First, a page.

Inga B. Andriessen, Principal Lawyer

Summer is almost done – are you ready for the fall?  

How is it that the summer months are already almost over?  Did you get to do everything you wanted to?  Did you have some projects you wanted to get done and actually completed them? 

If you are anything like me, then you feel that maybe you wasted the summer months away.  But did you really?  When I think back on what I did during the summer I realized that I got to enjoy some of my favorite things a lot more that usual, especially my back deck.  I spent quite a bit of time out there, and even got to spend a few hours on weekends lazing around in my hammock enjoying the sounds of the birds and the wind blowing the trees.  It wasn’t a complete waste, I got to do lots of summer fun activities.    

That’s the personal side of summer – what about the professional side of summer?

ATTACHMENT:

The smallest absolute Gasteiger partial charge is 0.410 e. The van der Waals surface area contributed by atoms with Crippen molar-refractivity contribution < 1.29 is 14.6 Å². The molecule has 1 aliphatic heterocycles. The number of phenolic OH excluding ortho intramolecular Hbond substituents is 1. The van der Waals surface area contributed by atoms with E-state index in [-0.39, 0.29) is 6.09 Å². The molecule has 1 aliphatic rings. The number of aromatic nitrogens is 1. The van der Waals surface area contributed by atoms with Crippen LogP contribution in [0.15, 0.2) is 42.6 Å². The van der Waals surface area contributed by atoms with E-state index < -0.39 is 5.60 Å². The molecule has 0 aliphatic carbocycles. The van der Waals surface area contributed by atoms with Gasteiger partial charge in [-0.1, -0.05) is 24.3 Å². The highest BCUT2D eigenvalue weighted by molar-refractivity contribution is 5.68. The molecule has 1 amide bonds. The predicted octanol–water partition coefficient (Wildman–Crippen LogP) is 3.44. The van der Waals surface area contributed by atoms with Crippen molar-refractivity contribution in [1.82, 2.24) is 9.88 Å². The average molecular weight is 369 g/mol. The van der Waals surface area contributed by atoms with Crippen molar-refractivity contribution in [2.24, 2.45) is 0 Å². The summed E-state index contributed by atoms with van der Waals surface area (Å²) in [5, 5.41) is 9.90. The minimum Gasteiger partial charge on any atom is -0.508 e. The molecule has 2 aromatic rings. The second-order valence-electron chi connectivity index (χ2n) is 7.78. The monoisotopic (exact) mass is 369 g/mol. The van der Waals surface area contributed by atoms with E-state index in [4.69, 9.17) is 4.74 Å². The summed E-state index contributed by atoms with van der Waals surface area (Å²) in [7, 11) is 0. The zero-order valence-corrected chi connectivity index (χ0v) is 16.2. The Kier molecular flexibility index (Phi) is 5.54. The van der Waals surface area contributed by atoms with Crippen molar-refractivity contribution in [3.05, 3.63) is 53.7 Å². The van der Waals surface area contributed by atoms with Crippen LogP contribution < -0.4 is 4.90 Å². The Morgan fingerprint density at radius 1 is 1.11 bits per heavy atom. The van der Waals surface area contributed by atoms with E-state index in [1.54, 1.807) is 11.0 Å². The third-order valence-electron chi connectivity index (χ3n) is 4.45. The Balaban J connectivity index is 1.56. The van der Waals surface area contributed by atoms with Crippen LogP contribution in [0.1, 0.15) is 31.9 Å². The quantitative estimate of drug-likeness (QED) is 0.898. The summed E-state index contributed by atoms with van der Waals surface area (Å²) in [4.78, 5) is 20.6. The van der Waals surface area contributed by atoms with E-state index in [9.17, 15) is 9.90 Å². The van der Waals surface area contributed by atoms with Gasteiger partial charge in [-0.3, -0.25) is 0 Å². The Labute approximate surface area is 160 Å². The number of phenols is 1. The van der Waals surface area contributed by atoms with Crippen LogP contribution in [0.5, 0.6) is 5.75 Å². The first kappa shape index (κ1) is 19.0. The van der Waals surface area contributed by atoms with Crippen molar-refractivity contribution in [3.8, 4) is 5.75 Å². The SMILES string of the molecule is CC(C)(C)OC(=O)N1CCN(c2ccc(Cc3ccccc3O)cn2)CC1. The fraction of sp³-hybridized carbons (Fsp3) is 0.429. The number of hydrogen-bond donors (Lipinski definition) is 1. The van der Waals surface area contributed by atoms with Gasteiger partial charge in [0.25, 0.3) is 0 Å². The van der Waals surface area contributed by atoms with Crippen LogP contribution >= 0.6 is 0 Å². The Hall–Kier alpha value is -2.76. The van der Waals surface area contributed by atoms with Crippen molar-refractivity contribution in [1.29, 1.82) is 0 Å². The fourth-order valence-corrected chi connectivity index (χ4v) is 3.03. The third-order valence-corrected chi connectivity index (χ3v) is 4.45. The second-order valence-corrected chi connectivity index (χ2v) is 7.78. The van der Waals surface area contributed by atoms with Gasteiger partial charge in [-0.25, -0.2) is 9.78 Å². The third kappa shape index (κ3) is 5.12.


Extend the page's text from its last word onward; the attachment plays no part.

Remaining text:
We had a large project on the go this summer in the office, which took had to be completed in stages.  It was a big undertaking for only a few people in the office, and I was one of them.  It involved learning a new product and implementing that in stages into the office, with the final push into using it full time just recently, meaning showing everyone in the office how to use it. 

Not many of us like change, but sometimes change is a good thing and overcoming that could lead to easier ways of doing and completing tasks.  In my opinion, what better time for a change than the summer? 

While professionally I didn’t have a lot of on the go, I certainly was able to ensure the big project was started, implemented and used office wide in a smooth fashion, and all before the craziness of the fall.